Hire
Writers
Editors
Home Tour About Read What's New Help Forums Join
My Account Login
Shop
Save
Support
E
Book
Store
Learn
About
Jesus
  

Four Ways For A Christian Writer To Win A Publishing Package HERE



The HOME for Christian writers! The Home for Christian Writers!
The Official Writing Challenge

BACK TO
CHALLENGE
MAIN

INSTRUCTIONS

how it works
submission rules
guidelines for
choosing a level

ENTRIES

submit your entry
read current entries
read past entries
challenge winners



Our Daily Devotional HERE
Place it on your site or
receive it daily by email.





TRUST JESUS TODAY

TRY THE TEST



Share
how it works   Submit

Previous Challenge Entry (Level 3 – Advanced)
Topic: Illustrate the meaning of "A Man is Known by the Company He Keeps" (without using the actual phrase). (01/31/08)

TITLE: Rebel Mine
By Larry Elliott
02/07/08


 LEAVE COMMENT ON ARTICLE
 SEND A PRIVATE COMMENT
 ADD TO MY FAVORITES

“I don’t care!” This wasn’t exactly true. He did care what his parents thought. But they were wrong this time.

“This guy, this leader of those… those gypsies…”

“They’re not gypsies, dad. They’re fun loving, caring people. Like a family.”

“A family? Oh, whatever. Just how much do you know about him, really?”

“All I need to. He’s smart and kind and he cares about people. He cares about me.”

“We care about you, your mother and me. Isn’t that worth something?”

“Sure but… you just don’t understand. You’re just too old fashioned.”

“I understand this- me, your grandfather your great-grandfather and your great-great-grandfather worked hard to build the family business so one day you could take over, make a good living for your family and pass it on to the next generation. What about that? Is that just so much chopped liver, now? And what about church? We tried to raise you right, taught you to honor and respect God. Are you just going to throw all that away, too?” His dad’s face was as red as his mother’s apron.

“Mom. Can you please…?” His mom just shrugged and busied herself around the kitchen.

“This guy has a bad reputation, son.”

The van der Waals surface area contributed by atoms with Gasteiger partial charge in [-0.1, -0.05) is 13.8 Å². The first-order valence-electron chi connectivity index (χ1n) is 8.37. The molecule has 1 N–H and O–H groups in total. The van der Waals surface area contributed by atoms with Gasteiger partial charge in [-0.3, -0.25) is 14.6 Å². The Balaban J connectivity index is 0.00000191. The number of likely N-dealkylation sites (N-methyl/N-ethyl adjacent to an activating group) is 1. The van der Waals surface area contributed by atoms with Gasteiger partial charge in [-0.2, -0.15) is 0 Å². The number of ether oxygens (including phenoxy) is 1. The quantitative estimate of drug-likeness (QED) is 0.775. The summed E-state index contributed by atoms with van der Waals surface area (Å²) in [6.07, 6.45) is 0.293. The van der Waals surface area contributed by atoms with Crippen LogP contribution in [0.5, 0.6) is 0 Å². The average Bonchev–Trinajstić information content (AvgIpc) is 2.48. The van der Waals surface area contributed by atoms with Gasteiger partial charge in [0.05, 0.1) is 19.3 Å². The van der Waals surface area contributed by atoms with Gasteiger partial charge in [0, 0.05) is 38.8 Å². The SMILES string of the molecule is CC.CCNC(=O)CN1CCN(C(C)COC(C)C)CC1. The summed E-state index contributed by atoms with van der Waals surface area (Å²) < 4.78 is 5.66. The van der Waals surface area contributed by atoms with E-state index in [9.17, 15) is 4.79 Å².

“I’m sorry dad. I really am, but I’m going to hang out with my new friends now.”

“You watch. This will all blow over in no time. It’s just another adolescent fad. Who in their right mind would want to be seen with some nobody from Nowhereville Nazareth. Everywhere he goes he insights a riot. Trouble follows on his heels. Why, just last week he trashed a church for goodness sake. I mean just who does this guy think he is anyway?”

“Jesus. His name is Jesus. He says he is the son of God and I believe him.”

“Well, mark my words, six months from now no one will even remember his name. Then who can say I told you so? Huh?”

“I love you mom, dad. I’ll be back as soon as I can, but I don’t know just when that will be.”

“Here son, I packed you a lunch. It’s just a couple of fish sandwiches. In case you get hungry.”

“Thanks mom.” He hugged his mother and she kissed his cheek.

His father watched puffs of dust as they followed his namesake down the path.

“Bahh, kids these days.”


The opinions expressed by authors may not necessarily reflect the opinion of FaithWriters.com.
Accept Jesus as Your Lord and Savior Right Now - CLICK HERE
JOIN US at FaithWriters for Free. Grow as a Writer and Spread the Gospel.


This article has been read 455 times
Member Comments
Member Date
Jan Ackerson 02/08/08
Clever update, and thanks for the aha! moment.

FYI--"incites"

I like your title, too.
Sharlyn Guthrie02/09/08
I had a little trouble with the first line...seemed like I had missed something. After that the story developed well, and I love the ending.
Patty Wysong02/10/08
Definitely a modern twist to this. That's probably how we'd see things today if Jesus were to have come in our days.
Gregory Kane02/11/08
A very clever twist to the ending. I like it when a familiar story takes you by surprise.
I felt a bit uncomfortable with the reference to gypsies. Historically they didn’t originate as a nomadic people group until the 9th century. And given that Abraham, the esteemed father of Judaism, was himself a nomad, I’m sure that it would have worked as a pejorative in Jesus’ day.